HARTFORD, Conn. (AP) — A Muslim businessman and his wife are suing a Connecticut yacht club on allegations club board members rejected their membership application because of their religion and falsely claimed they supported terrorism.
Kamran Farid, a co-founder the fruit bouquet business Edible Arrangements, and his wife, Kara, sued the Pine Orchard Yacht & Country Club in Branford in state Superior Court in August, alleging discrimination, racism and bigotry. They're seeking a court order for the club to stop discriminating, undisclosed damages and a suspension of the club's permit to sell alcohol.
The club's lawyer denied the allegations on Tuesday.
Farid, 38, an American citizen who moved with his family to Connecticut from their native Pakistan in 1980 when he was 2, said he, his wife and their children became provisional members of the club in July 2013. The club, which was a short drive from their shoreline home in Branford, converted provisional members into regular members after two years, he said.
But in July of last year, Farid said he received a letter from the club saying his membership was ending and he was no longer allowed on club property. He said no reason was given.
"It hurt. My daughters were hurt," he said Tuesday. "I didn't know what to say to my kids. That hurt me more than anything, to sit there and explain to my kids they can't play with their friends and they can't go there anymore."
Farid said he would later find out — through friends at the club and a court order for club documents — that some members of the club had urged the club board to reject his family's membership. Some members made derogatory and racially insensitive comments about the Farids' religion and national origin, including false accusations that the family supported terrorism, according to the lawsuit.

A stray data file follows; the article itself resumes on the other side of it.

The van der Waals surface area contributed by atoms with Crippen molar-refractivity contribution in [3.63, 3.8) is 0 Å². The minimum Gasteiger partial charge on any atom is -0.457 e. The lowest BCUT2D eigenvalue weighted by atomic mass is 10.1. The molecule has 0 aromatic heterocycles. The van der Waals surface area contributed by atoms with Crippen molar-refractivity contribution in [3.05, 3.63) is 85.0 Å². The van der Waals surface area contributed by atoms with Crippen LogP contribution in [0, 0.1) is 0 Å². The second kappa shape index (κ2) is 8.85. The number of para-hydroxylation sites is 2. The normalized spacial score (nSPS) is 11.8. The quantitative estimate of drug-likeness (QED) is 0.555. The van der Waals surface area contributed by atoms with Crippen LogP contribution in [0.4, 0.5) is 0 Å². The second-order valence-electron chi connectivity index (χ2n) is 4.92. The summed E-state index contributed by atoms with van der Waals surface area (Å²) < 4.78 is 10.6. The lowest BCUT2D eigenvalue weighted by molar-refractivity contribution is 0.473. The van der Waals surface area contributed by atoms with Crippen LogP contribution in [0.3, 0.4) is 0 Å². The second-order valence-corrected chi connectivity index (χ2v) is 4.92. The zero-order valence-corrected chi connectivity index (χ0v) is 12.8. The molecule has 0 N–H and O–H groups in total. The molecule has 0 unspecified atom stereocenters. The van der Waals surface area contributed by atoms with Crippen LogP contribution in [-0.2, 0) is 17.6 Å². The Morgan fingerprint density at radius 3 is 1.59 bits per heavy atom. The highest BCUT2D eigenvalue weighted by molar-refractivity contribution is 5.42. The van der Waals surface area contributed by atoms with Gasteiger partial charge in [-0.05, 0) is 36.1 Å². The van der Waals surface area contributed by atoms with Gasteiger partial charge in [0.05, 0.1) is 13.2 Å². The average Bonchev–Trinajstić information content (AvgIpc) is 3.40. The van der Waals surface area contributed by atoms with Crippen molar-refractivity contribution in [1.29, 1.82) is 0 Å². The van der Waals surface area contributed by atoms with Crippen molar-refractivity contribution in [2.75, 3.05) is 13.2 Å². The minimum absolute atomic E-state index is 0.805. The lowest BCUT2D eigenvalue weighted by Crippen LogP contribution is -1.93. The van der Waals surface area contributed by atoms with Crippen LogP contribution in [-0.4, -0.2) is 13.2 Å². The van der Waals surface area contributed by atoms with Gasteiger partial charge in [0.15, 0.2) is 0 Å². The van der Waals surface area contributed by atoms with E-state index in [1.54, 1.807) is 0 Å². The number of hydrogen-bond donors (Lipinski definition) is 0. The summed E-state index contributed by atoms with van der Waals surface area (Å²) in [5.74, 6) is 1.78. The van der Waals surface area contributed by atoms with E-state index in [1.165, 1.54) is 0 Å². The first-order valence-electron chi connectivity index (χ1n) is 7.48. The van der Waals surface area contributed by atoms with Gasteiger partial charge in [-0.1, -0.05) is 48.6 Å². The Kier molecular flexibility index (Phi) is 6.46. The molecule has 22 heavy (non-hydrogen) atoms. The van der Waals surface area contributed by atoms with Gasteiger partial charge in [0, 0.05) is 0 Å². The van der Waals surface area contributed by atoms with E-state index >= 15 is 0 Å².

Farid said the allegation he supported terrorism through charitable contributions to Islamic groups first surfaced when he joined the club in 2013 and was quickly debunked.
William Murray, the club's attorney, said in a statement that the club's board never considers race, religion or national original when deliberating on membership applications.
"It does take into account the response it solicits from club members, and in this case, that response was unprecedented and overwhelming," Murray said. "The club strongly denies the allegations contained in the lawsuit and considers them to be without merit."
Murray declined to disclose why members were opposed to Farid's application.
The club's board president, Phil Delise, and its general manager did not return messages Tuesday.
Farid said his main goal with the lawsuit is to prevent what happened to his family from happening to others.
"At the end of the day, it's just not right that this club can continue to do this to people," he said.
Farid, his wife and four children now live most of the year in Reunion, Florida, and spend the summers at their Branford home.